More generally, the weekly report from NHS Test and Trace in England reported a 22% increase in the number of people testing positive for coronavirus – up to 17,162 in the week to 26 May (reflecting cases a week older than the more up-to-date government dashboard). This is the highest weekly number for positive tests since the middle of April and is based on 4.5 million tests.
The 13,644 cases transferred to the contact tracing system also represented a 26% increase on the previous week, bucking the general trend since January of decreasing case transfers. These cases led to just over 49,000 close contacts being identified and 85% of these were reached by the service.
Layla McCay (pictured), director of policy at the NHS Confederation said the ‘continuing and worrying rapid rise’ in cases should be considered when the government takes decisions about whether to slow or pause the timeline for further lifting of restrictions.
‘Health leaders are clear that a new wave of infections must be avoided or at least mitigated, as it could lead to more serious illness and more hospital admissions, which in turn could hamper efforts to restore services and clear the enormous treatment backlogs,’ she said. While the vaccination programme had helped to put the country in a much better position, half the adult population had yet to receive two doses of a vaccine.
‘There is still a long way to go and now is the time to take action to prevent harmful consequences further down the line,’ she added.
NHS Providers chief executive Chris Hopson echoed these comments, insisting the NHS was still under intense pressure. ‘While the number of people being admitted with Covid-19 is lower than at earlier points in the pandemic, the threat from new variants is real and the NHS is also addressing a huge treatment backlog,’ he said. ‘Even a small increase in Covid-19 patients would make a real difference to the speed in which they are recovering.’
The Independent Sage advisory body was much more insistent claiming that, with real concerns about the Delta variant, ‘as things stand it is very difficult to justify progressing with the last stage of the roadmap, scheduled for 21 June, a point that should be made now to modify current false hopes.
In Wales, a further £32m is being invested to extend its contact tracing service to March 2022. A year on from the launch of Test, Trace, Protect, the government said it had reached 99.7% of the positive cases that were eligible for follow-up – and successfully contacted almost 95% of close contacts. Health and social services minister Eluned Morgan (pictured) said the service had been ‘extremely effective’ and was ‘critical to stopping the virus spreading in our communities’.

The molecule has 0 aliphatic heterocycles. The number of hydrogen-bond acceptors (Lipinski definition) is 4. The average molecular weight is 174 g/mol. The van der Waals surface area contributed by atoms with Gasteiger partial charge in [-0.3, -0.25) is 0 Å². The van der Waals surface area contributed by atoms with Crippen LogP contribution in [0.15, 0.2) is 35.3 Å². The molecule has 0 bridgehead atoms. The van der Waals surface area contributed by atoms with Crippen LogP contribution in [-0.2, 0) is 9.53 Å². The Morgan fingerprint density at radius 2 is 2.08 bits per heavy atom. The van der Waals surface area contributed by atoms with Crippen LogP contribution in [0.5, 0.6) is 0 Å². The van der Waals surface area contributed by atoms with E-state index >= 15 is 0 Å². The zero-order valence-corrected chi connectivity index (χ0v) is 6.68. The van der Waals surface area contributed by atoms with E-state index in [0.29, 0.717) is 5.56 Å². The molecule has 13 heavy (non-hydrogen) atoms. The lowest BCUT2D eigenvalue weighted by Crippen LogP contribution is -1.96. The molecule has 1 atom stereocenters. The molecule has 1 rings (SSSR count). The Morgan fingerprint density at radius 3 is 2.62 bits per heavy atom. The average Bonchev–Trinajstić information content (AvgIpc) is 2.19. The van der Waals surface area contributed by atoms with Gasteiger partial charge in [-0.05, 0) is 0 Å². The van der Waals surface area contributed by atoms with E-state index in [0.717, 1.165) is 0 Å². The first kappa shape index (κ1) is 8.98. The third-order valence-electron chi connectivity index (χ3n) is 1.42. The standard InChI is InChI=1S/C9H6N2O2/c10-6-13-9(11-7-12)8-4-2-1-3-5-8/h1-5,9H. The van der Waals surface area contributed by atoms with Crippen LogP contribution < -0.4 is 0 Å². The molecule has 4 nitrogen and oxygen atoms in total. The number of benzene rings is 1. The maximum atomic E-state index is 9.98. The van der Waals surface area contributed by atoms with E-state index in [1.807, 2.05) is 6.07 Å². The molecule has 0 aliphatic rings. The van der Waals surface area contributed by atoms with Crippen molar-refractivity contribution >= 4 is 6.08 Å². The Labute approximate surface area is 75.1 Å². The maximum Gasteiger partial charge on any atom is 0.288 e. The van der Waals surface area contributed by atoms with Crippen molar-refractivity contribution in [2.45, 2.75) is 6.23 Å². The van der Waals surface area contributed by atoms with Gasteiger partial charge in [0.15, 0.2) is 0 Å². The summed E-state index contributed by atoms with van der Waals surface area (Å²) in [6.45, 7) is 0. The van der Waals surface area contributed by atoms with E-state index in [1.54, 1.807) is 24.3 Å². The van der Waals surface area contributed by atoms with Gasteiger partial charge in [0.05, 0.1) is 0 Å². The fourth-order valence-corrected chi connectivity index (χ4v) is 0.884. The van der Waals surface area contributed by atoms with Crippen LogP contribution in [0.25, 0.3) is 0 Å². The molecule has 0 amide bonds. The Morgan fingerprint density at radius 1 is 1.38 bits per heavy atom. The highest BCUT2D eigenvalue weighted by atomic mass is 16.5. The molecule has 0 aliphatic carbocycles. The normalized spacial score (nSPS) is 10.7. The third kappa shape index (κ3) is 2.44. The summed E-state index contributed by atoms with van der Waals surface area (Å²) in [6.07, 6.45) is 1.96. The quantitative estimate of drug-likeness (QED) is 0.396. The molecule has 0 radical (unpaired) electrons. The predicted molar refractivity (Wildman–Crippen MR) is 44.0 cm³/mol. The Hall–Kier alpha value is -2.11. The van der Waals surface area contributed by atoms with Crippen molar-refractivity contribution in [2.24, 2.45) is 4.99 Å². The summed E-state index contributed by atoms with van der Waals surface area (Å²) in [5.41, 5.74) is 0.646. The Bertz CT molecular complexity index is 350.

The government pointed at earlier research suggesting the service had reduced the reproduction number R number from around 1.7 to 1.3 when transmission was high last year. ‘Using the more recent R number and improvements to monitoring, its impact may be to reduce R from 1.3 to 0.8,’ it said.
The latest figures for the R number across the UK are: Scotland, 1 to 1.3; Northern Ireland 0.8 to 1.1; Wales 0.8 to 1; England 1 to 1.1.
New path to normality
Scotland’s first minister Nicola Sturgeon said the Scottish government believed ‘vaccinations are opening the path to a less restrictive way of dealing with Covid – one that is less driven by case numbers’. However not all adults have been vaccinated and the country is also dealing with a new, fast spreading variant. This meant ‘erring on the side of caution’.
The newly named Delta variant is making up ‘well over half’ of Scotland’s new daily cases’ and the R number is ‘almost certainly above 1’. On the plus side, she said there was evidence that the link between cases and serious illness, hospitalisation and deaths is weakening. The time people are spending in hospital has also reduced.
And she added that ‘protecting the NHS’ was now not just about preventing it from being completely overwhelmed, but about protecting its ability to get services back to normal. The fact that the NHS had ‘coped’ earlier in the year during the second wave should not be the benchmark.
On the back of this analysis, she applied the brakes to planned easing of restrictions. While Glasgow will move down to level 2 of the country’s five-tier system of coronavirus restrictions, 13 council areas will stay in level 2 rather than a planned move to level 1. This will leave nearly 3 million Scots subject to level 2 restrictions. Some areas will continue with a move to level 1 – enabling eight people from three households to meet indoors – and some of the island communities will move to level zero.
In Wales, first minister Mark Drakeford announced a phased move to its level 1, the lowest of four alert levels. This means from Monday, up to 30 people will be able to meet outdoors and large outdoor activities will be able to take place. The size of extended households can be increased up to three households and a further household with a single adult or single adult with caring responsibilities will also be able to join. The two-stage approach will see outdoor events opening first with a subsequent review, ahead of 21 June, determining whether indoor events can restart.
Looking more globally, health ministers from G7 nations met ahead of next week’s G7 leaders’ summit. The health ministers were meeting to agree a new international approach to improve the early identification of animal and environmental health to prevent diseases from spreading. Addressing the meeting World Health Organization director general Tedros Ghebreyesus again drew attention to the inequitable distribution of vaccines across the world. This had allowed the virus to keep spreading, increasing the chances of a variant emerging that renders vaccines less effective, he said.
‘Inequitable vaccination is a threat to all nations, not only those with the fewest vaccines,’ he said, repeating his call to vaccinate at least 10% of the population of all countries by the end of September and at least 30% by the end of the year. And he added that an international treaty on pandemic preparedness and response was ‘an idea whose time has come’.